Sultan Ahmed Mosque (The Blue Mosque), 1609-1616
Art,  English

The Language of Gesture: Exploring Symbolism in Islamic Sculptures

– Introduction video credit: Entrance of the Grand Mosque, Abu Dhabi of Norbert Yanzon from Pixabay
– Ending video credit: Islamic Mosque Cycle Movement video of Muhammad Rahad (RAHADstudio) from Pixabay

The text below is the excerpt of the book Art of Islam (ISBN: 9781783107681), written by Gaston Migeon and Henri Saladin, published by Parkstone International.

When Abd ar-Rahman, the Caliph of Córdoba, founded the city of Madinah al-Zahra, to cater to a woman’s whim, popular legend holds that he placed the statue of this favourite concubine, which resembled ancient Flora, right in the middle of the palace.

Ibn Bassani recounts that one day when Abu Arab, a Sicilian poet exiled to Spain, went to see Mohammed, the king of Seville, he found him busy admiring some amber figurines.

Elsewhere, in Mesopotamia, the statue of a knight wielding a lance can be seen on the koubba of a mosque in Baghdad, and on another koubba there is the statue of man showing time. Over the entrance of a mosque in Homs, there used to be a strange sculpture, the bust of a man culminating in the tail of a scorpion.

Statue of a woman with a basket of fruit, second half of the 8th century, Art of Islam
Statue of a woman with a basket of fruit, second half of the 8th century. Gravestone. Khirbat Al-Mafjar, Palestine.

The 14th century traveller Ibn Battutah saw in many cities statues of animals, especially those of lions.

A reading of Makrisi reveals that even before the Fatimid dynasty in Egypt, under whom Islamic law had already relatively declined as a standard, Tulunid sultans such as Khumaraweh had their statues, those of women in the harem and of their children, as well as those of royal musicians, in one of the halls of their palaces, along the Nile. These statues, of beautiful artistry, were made of wood, a custom that apparently drew from that of some of the great statuary workshops of the pharaohs, whose enduring masterpieces are conserved in the Museum of Ancient Egyptian Art in Cairo.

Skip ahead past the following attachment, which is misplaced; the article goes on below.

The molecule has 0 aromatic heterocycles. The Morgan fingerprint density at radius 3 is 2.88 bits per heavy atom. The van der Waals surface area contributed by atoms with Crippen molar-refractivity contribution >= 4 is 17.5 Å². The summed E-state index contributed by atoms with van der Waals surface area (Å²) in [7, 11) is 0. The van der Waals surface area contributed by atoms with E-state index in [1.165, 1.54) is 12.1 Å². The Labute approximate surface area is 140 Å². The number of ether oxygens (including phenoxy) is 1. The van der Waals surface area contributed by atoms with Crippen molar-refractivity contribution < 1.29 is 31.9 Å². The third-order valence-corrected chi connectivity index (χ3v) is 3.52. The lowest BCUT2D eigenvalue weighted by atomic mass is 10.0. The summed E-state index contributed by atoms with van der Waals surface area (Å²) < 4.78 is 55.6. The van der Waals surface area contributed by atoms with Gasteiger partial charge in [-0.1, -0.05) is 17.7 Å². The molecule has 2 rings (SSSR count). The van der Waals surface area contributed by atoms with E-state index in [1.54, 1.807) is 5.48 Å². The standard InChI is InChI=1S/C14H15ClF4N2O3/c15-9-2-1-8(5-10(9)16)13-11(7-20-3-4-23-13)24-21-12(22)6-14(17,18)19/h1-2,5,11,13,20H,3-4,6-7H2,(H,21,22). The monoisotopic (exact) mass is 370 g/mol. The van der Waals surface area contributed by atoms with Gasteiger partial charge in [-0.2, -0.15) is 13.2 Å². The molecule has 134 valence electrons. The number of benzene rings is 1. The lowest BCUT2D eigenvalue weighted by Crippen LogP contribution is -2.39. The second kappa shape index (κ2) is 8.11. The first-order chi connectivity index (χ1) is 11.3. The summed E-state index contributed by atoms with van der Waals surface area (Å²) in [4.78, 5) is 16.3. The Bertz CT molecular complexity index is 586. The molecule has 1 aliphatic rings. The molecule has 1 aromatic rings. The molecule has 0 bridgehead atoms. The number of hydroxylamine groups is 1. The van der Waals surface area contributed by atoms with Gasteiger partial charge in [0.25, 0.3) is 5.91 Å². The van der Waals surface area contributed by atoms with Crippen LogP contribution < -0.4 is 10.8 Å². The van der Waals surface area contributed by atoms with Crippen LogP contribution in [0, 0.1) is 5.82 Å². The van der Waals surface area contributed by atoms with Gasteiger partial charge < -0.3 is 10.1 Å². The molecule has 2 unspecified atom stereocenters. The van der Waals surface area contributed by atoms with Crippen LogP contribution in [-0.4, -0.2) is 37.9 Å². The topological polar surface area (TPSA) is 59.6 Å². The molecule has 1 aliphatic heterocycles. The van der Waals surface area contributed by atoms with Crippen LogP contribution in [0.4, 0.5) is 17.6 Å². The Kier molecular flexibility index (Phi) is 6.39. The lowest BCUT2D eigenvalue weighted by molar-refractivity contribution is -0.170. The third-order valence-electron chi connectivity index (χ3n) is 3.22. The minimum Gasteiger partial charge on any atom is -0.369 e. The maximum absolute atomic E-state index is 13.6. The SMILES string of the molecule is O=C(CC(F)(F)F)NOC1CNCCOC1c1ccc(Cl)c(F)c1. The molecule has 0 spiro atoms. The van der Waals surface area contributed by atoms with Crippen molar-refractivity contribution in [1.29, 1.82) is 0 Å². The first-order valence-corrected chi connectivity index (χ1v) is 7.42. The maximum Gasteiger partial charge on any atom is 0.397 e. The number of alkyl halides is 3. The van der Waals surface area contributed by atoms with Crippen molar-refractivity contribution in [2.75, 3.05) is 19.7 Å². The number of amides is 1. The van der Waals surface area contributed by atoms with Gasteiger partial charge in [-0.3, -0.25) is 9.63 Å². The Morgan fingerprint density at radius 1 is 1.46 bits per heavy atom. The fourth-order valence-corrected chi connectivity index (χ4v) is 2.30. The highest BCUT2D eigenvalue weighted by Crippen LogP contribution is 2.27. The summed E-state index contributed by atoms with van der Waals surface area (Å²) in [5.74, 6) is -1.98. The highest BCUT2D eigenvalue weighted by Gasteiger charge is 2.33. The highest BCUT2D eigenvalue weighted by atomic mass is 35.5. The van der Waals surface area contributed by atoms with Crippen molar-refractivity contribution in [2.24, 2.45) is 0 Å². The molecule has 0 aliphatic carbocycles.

Whereas none of these works have survived, we can appreciate the art of Arab sculptures in Egypt only by examining the sculptural decoration of monuments faced with stone, stucco and wood.

Eagle, 796-797, Art of Islam
Eagle, 796-797. Bronze, height: 38 cm. State Hermitage Museum, Saint Petersburg.

Since stucco had been in use from the outset in Egypt, it was consequently used in early architectural decorations. The Ibn Tulun Mosque, dating back to 876, as well as the Al- Azhar (971) or the Al-Hakim (1012) mosques, still have some of their original stucco decorations, not mechanically moulded, but sculpted by nimble and skilful hands. In the 13th century, this technique was very reliable, as can be deduced from Sultan Kalaoun’s tomb-mosque, or that of Mohammed Al Nasir, whose decoration is rather reminiscent of early Moorish art in Spain.

Notwithstanding the fact that stone was most highly esteemed, the use of stucco in decoration still persisted, as in the fabulous frieze of Kufic inscriptions in the Hassan Mosque, and in the beautiful decorations of the dome of the Al Sunkur mosque in Darb El-Ahmar (1347).

Whereas the use of this technique was apparently discontinued in the 15th century, a monument still proves the contrary: the interior of the tomb of Al-Fadaouieh in Cairo is coated with decorations and inscriptions in stucco.

War mask, Anatolia or west of Iran, late 15th century. Bronze. Khalili Collection.